With its carefully crafted balance of salty and sweet plus savory spices that add complex flavor without heat, seasoned salt is the go-to of many a cook. It's ideal when you need more than just salt and pepper to season food before, during or after cooking, but don't want to turn to a recipe. Yet, it's just one of countless seasoning options that offer the same convenience. If you're fresh out of seasoned salt, you're seeking more variety in your seasonings, or you'd prefer a healthier alternative that's lower in salt, sugar and additives, it's time to expand your seasoning repertoire.
A Seasoned Salt Replica
If you can't imagine scrambled eggs, French fries or roasted vegetables without a shake of your favorite store-bought brand of seasoned salt, the best substitute is a homemade version. One of the best-known seasoned salt brands, Lawry's, lists its ingredients as salt, sugar, "spices including paprika and turmeric," onion, garlic, cornstarch and "natural flavors." If you have all the recognizable ingredients in your pantry – including powdered versions of onion and garlic – then you can concoct a very similar version at home.
Seasoned salt recipes are easy to find online, most comprising around three parts salt to one part white sugar, a little less of paprika and smaller amounts of turmeric, onion powder, garlic powder and cornstarch. Experiment with the proportions to create your own custom blend, then prepare a large batch to keep in your pantry. Try a spicy version with black pepper or chili powder, or perhaps add some dried herbs. You might reduce the sugar and salt content for health reasons, or skip them altogether, of course expecting the overall flavor to change as a result.
Alternative Seasoning Blends
Get out of a seasoned salt rut by investigating the wide world of alternative seasoning blends. The spice section of your supermarket, specialist ethnic grocery stores and the internet are all good sources for pre-made spice blends and inspiration for homemade blends. Homemade versions are often preferable because you can avoid preservatives, reduce the salt and sugar content and customize them to your personal taste. Plus, it takes only minutes to measure out and mix together a variety of herbs, spices and other ingredients.
Some popular seasoning blends with a milder flavor include: dry BBQ rubs, which usually feature brown sugar, paprika, mustard powder and other spices; taco seasoning with chili, garlic, cumin, oregano and salt; and Old Bay with fragrant spices like mace, cinnamon, cloves and celery salt, among a long list of components. On the hotter side, there's Creole or Cajun seasoning with hints of sage and thyme along with cayenne, onion and garlic; chili powder, blending chilies with paprika, cumin, garlic and oregano; and jerk seasoning, a specialty of Jamaica with fiery chili powders, salt, thyme, cinnamon and allspice.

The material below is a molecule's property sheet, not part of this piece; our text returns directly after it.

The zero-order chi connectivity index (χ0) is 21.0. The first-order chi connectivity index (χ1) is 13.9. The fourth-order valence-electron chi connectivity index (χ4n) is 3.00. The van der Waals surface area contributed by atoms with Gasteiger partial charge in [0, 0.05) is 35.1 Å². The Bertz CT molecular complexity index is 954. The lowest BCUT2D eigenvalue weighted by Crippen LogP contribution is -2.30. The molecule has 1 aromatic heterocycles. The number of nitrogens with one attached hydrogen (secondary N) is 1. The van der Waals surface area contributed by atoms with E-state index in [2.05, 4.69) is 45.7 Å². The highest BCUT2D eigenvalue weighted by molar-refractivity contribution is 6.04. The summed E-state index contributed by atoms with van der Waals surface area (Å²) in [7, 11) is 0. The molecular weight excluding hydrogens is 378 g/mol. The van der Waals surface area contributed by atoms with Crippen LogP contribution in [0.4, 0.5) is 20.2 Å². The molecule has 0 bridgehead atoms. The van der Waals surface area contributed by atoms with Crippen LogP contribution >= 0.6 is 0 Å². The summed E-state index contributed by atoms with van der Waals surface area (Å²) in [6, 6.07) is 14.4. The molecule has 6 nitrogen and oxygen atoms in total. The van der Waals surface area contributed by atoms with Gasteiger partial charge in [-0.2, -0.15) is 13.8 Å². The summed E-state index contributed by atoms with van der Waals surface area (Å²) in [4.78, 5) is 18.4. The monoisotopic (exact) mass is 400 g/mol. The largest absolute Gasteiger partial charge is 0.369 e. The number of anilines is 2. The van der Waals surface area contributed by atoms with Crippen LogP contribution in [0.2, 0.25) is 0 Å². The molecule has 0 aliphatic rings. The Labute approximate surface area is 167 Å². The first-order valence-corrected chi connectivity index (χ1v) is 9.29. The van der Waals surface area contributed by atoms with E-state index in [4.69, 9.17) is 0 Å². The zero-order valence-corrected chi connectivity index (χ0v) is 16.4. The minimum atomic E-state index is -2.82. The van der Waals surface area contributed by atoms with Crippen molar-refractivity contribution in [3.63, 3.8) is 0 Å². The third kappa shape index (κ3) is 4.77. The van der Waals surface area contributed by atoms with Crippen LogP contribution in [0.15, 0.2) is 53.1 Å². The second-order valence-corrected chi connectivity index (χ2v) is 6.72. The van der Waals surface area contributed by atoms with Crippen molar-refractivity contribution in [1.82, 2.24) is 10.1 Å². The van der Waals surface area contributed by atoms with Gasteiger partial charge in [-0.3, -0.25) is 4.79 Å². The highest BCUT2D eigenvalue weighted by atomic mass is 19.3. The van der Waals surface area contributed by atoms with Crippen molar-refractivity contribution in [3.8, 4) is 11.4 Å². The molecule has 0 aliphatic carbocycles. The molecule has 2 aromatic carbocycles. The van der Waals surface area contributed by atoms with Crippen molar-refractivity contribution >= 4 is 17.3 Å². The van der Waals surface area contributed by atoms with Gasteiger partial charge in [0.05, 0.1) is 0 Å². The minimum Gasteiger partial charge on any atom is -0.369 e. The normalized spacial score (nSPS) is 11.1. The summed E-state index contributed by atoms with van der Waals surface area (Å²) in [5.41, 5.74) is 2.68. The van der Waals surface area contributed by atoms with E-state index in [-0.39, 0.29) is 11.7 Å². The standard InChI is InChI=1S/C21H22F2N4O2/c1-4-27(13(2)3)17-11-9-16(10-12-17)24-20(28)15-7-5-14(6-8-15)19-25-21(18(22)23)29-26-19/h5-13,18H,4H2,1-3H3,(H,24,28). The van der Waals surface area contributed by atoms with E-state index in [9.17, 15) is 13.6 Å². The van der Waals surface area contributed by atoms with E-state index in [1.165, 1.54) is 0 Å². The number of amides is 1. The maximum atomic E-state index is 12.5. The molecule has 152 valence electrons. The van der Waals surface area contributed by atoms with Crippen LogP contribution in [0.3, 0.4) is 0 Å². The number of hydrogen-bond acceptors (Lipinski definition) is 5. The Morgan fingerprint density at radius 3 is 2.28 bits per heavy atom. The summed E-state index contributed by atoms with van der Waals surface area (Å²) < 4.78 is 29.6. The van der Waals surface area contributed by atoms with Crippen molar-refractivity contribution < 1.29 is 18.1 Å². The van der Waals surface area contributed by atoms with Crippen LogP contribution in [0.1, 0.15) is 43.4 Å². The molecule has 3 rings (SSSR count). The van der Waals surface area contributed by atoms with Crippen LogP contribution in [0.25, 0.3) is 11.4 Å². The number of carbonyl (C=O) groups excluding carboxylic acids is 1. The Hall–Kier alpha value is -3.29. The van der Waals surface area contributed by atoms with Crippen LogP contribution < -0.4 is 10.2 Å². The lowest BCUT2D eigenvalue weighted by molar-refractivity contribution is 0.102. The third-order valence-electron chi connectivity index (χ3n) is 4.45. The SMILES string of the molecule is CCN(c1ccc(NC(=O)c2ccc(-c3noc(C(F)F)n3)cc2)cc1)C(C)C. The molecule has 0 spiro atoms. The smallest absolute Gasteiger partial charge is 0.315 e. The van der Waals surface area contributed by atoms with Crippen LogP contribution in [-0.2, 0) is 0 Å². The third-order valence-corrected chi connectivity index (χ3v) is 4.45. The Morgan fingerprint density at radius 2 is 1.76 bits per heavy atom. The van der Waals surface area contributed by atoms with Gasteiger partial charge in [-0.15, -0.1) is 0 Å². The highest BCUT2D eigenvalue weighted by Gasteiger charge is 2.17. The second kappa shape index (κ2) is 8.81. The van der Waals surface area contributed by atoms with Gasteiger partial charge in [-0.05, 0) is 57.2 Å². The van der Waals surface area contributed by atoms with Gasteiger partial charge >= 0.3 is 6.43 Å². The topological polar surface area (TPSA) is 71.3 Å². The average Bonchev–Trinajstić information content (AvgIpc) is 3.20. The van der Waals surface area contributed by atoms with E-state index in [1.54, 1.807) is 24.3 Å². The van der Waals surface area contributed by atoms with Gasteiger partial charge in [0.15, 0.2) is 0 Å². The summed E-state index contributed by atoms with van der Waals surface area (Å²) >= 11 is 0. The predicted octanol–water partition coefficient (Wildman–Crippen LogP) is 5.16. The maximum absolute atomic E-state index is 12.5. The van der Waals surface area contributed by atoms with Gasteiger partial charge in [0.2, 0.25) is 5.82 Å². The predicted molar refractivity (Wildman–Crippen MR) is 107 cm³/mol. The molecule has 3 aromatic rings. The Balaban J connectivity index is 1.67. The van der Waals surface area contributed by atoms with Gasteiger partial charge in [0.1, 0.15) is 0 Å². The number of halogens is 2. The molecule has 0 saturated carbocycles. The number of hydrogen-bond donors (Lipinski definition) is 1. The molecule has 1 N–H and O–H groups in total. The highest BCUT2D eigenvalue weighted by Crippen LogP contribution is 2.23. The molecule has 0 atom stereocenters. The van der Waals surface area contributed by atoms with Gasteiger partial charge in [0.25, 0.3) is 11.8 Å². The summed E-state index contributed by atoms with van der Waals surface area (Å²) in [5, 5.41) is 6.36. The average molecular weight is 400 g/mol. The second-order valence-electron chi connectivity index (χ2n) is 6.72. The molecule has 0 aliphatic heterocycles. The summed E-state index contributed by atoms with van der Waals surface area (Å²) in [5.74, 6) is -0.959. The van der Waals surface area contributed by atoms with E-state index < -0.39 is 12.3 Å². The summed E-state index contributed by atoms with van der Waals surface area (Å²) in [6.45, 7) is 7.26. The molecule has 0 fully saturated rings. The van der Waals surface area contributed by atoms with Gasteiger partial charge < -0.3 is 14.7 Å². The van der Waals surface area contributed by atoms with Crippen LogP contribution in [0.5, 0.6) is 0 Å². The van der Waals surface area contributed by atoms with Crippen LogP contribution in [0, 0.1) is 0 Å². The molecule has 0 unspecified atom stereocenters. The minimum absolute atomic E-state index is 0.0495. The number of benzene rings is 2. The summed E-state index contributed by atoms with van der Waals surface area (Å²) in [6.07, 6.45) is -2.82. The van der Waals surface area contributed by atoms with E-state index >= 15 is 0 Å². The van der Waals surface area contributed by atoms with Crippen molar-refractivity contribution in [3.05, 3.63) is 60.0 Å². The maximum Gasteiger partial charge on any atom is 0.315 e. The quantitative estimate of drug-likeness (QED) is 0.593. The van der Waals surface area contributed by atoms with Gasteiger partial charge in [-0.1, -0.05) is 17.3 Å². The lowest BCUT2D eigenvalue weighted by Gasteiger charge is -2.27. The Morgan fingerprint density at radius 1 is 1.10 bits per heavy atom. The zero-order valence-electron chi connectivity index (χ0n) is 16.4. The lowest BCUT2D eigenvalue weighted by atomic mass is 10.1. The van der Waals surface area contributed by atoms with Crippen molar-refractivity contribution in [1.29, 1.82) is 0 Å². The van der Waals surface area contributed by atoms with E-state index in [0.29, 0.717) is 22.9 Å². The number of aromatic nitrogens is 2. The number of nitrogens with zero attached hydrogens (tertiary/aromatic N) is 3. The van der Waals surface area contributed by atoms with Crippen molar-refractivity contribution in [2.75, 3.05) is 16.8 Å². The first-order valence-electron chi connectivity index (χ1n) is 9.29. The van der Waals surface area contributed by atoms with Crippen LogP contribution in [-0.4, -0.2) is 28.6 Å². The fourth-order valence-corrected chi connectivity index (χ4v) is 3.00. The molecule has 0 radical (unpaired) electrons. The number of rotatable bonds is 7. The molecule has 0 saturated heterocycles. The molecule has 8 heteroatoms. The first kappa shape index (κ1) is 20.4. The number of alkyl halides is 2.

If you're preparing your own seasoning blends, you can adapt any recipe to be lower in salt or salt-free, but there are many commercial herb and spice mixtures that don't feature salt at all. Among them are European herb blends like Italian seasoning and French fines herbes and herbes de Provence. More exotic mixtures include Chinese five spice powder, an aromatic blend of Sichuan peppercorns, star anise, cloves, fennel seeds and cinnamon; and the Moroccan blend ras el hanout, which can feature as many as 10 spices, commonly peppercorns, cinnamon, coriander, cumin, paprika, nutmeg and cardamom. Indian curry powders, which vary in components and heat but usually feature turmeric, coriander, cumin, chili and fenugreek, and garam masala, a warming mixture including cardamon and cinnamon, generally omit salt as well.
Think beyond typical international dishes when using these seasonings – try curry powder on roast potato wedges, Chinese five spice on chicken wings or ras el hanout rubbed onto salmon.
Some seasoning mixtures contain seeds or nuts as well as herbs and spices, making them complex in flavor and nutritional profile while adding a little bite. There's everything bagel seasoning, a distinctive mixture of poppy and sesame seeds with minced dried onion and garlic, plus flaky sea salt. Sprinkle it on cream cheese-topped toast for the morning bagel effect, or on eggs, a baked sweet potato or side of steamed rice. The Egyptian seasoning dukkah includes toasted sesame seeds, hazelnuts or pistachios, coriander and cumin. It's delightful mingled with olive oil as a dip for flat breads. The somewhat similar Lebanese blend za'atar features thyme, sesame seeds and sumac. Sprinkle it over a salad, a bowl of soup or roasted cauliflower. The Japanese spice and nut blend togarashi includes sesame seeds, dried citrus peel, seven spices and seaweed for a distinctive and complex flavor. Rub it over chicken thighs before roasting them, or into baby back ribs after grilling.
Joanne Thomas has worked as a writer and editor for print and online publications since 2004. As a specialist in all things food and drink, she has penned pieces for Livestrong, Robert Mondavi and Modern Mom, among other names. She found her first jobs in a series of kitchens before moving on to celebrate food via the written word. Thomas resides in California and holds a bachelor’s degree in politics from the University of Bristol, U.K.